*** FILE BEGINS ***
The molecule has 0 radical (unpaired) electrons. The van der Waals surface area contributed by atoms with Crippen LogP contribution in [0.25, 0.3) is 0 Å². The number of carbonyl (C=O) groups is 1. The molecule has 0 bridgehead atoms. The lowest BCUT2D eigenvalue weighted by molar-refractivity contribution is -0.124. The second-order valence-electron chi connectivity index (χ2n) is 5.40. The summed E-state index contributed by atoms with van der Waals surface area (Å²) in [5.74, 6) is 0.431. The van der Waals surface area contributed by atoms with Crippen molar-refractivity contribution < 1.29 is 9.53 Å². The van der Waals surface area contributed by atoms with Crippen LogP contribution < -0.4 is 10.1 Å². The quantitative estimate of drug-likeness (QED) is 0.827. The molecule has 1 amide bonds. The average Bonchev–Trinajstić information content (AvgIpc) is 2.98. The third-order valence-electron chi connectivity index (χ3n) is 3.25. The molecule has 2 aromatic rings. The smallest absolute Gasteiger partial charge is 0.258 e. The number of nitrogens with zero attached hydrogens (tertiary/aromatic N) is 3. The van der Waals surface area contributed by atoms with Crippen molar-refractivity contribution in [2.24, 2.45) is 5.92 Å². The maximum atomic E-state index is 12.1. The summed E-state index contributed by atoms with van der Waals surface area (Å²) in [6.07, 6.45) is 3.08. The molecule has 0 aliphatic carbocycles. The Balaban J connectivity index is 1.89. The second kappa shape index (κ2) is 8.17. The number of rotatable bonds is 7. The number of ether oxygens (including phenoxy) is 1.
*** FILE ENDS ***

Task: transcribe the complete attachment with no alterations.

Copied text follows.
The molecule has 0 radical (unpaired) electrons. The van der Waals surface area contributed by atoms with Crippen LogP contribution in [0.25, 0.3) is 0 Å². The number of carbonyl (C=O) groups is 1. The molecule has 0 bridgehead atoms. The lowest BCUT2D eigenvalue weighted by molar-refractivity contribution is -0.124. The second-order valence-electron chi connectivity index (χ2n) is 5.40. The summed E-state index contributed by atoms with van der Waals surface area (Å²) in [5.74, 6) is 0.431. The van der Waals surface area contributed by atoms with Crippen molar-refractivity contribution < 1.29 is 9.53 Å². The van der Waals surface area contributed by atoms with Crippen LogP contribution < -0.4 is 10.1 Å². The quantitative estimate of drug-likeness (QED) is 0.827. The molecule has 1 amide bonds. The average Bonchev–Trinajstić information content (AvgIpc) is 2.98. The third-order valence-electron chi connectivity index (χ3n) is 3.25. The molecule has 2 aromatic rings. The smallest absolute Gasteiger partial charge is 0.258 e. The number of nitrogens with zero attached hydrogens (tertiary/aromatic N) is 3. The van der Waals surface area contributed by atoms with Crippen molar-refractivity contribution in [2.24, 2.45) is 5.92 Å². The maximum atomic E-state index is 12.1. The summed E-state index contributed by atoms with van der Waals surface area (Å²) in [6.07, 6.45) is 3.08. The molecule has 0 aliphatic carbocycles. The Balaban J connectivity index is 1.89. The second kappa shape index (κ2) is 8.17. The number of rotatable bonds is 7. The number of ether oxygens (including phenoxy) is 1.